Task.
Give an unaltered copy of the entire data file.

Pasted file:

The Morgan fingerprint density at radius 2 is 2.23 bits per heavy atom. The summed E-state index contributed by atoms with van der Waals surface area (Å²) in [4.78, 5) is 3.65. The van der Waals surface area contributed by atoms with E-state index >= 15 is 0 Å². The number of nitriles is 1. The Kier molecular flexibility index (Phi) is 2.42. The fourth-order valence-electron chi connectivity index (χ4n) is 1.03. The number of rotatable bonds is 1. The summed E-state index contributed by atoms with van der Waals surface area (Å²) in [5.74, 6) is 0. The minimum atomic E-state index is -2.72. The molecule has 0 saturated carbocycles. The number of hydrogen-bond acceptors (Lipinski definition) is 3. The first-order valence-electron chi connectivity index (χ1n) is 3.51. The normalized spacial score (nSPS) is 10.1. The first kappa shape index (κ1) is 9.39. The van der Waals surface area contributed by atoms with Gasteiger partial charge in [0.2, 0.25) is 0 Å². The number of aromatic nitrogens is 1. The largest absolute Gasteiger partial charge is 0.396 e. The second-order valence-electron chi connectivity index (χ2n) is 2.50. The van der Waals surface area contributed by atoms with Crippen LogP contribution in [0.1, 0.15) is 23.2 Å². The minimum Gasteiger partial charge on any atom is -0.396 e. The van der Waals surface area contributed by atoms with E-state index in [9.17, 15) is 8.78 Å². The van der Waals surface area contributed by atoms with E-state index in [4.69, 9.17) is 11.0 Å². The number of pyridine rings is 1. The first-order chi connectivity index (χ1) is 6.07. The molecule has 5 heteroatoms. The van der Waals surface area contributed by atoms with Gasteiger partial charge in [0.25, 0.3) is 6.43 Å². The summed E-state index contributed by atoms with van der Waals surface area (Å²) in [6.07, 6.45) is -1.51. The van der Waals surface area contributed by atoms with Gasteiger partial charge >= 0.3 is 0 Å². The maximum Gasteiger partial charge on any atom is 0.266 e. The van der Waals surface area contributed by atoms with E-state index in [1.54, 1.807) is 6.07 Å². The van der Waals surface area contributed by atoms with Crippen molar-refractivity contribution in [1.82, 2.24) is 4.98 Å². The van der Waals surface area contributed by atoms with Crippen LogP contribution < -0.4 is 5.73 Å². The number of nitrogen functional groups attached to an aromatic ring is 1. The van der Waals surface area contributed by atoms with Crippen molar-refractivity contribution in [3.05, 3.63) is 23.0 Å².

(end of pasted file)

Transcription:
The Morgan fingerprint density at radius 2 is 2.23 bits per heavy atom. The summed E-state index contributed by atoms with van der Waals surface area (Å²) in [4.78, 5) is 3.65. The van der Waals surface area contributed by atoms with E-state index >= 15 is 0 Å². The number of nitriles is 1. The Kier molecular flexibility index (Phi) is 2.42. The fourth-order valence-electron chi connectivity index (χ4n) is 1.03. The number of rotatable bonds is 1. The summed E-state index contributed by atoms with van der Waals surface area (Å²) in [5.74, 6) is 0. The minimum atomic E-state index is -2.72. The molecule has 0 saturated carbocycles. The number of hydrogen-bond acceptors (Lipinski definition) is 3. The first-order valence-electron chi connectivity index (χ1n) is 3.51. The normalized spacial score (nSPS) is 10.1. The first kappa shape index (κ1) is 9.39. The van der Waals surface area contributed by atoms with Gasteiger partial charge in [0.2, 0.25) is 0 Å². The number of aromatic nitrogens is 1. The largest absolute Gasteiger partial charge is 0.396 e. The second-order valence-electron chi connectivity index (χ2n) is 2.50. The van der Waals surface area contributed by atoms with Crippen LogP contribution in [0.1, 0.15) is 23.2 Å². The minimum Gasteiger partial charge on any atom is -0.396 e. The van der Waals surface area contributed by atoms with E-state index in [9.17, 15) is 8.78 Å². The van der Waals surface area contributed by atoms with E-state index in [4.69, 9.17) is 11.0 Å². The number of pyridine rings is 1. The first-order chi connectivity index (χ1) is 6.07. The molecule has 5 heteroatoms. The van der Waals surface area contributed by atoms with Gasteiger partial charge in [0.25, 0.3) is 6.43 Å². The summed E-state index contributed by atoms with van der Waals surface area (Å²) in [6.07, 6.45) is -1.51. The van der Waals surface area contributed by atoms with Gasteiger partial charge >= 0.3 is 0 Å². The maximum Gasteiger partial charge on any atom is 0.266 e. The van der Waals surface area contributed by atoms with E-state index in [1.54, 1.807) is 6.07 Å². The van der Waals surface area contributed by atoms with Crippen molar-refractivity contribution in [1.82, 2.24) is 4.98 Å². The van der Waals surface area contributed by atoms with Crippen LogP contribution < -0.4 is 5.73 Å². The number of nitrogen functional groups attached to an aromatic ring is 1. The van der Waals surface area contributed by atoms with Crippen molar-refractivity contribution in [3.05, 3.63) is 23.0 Å².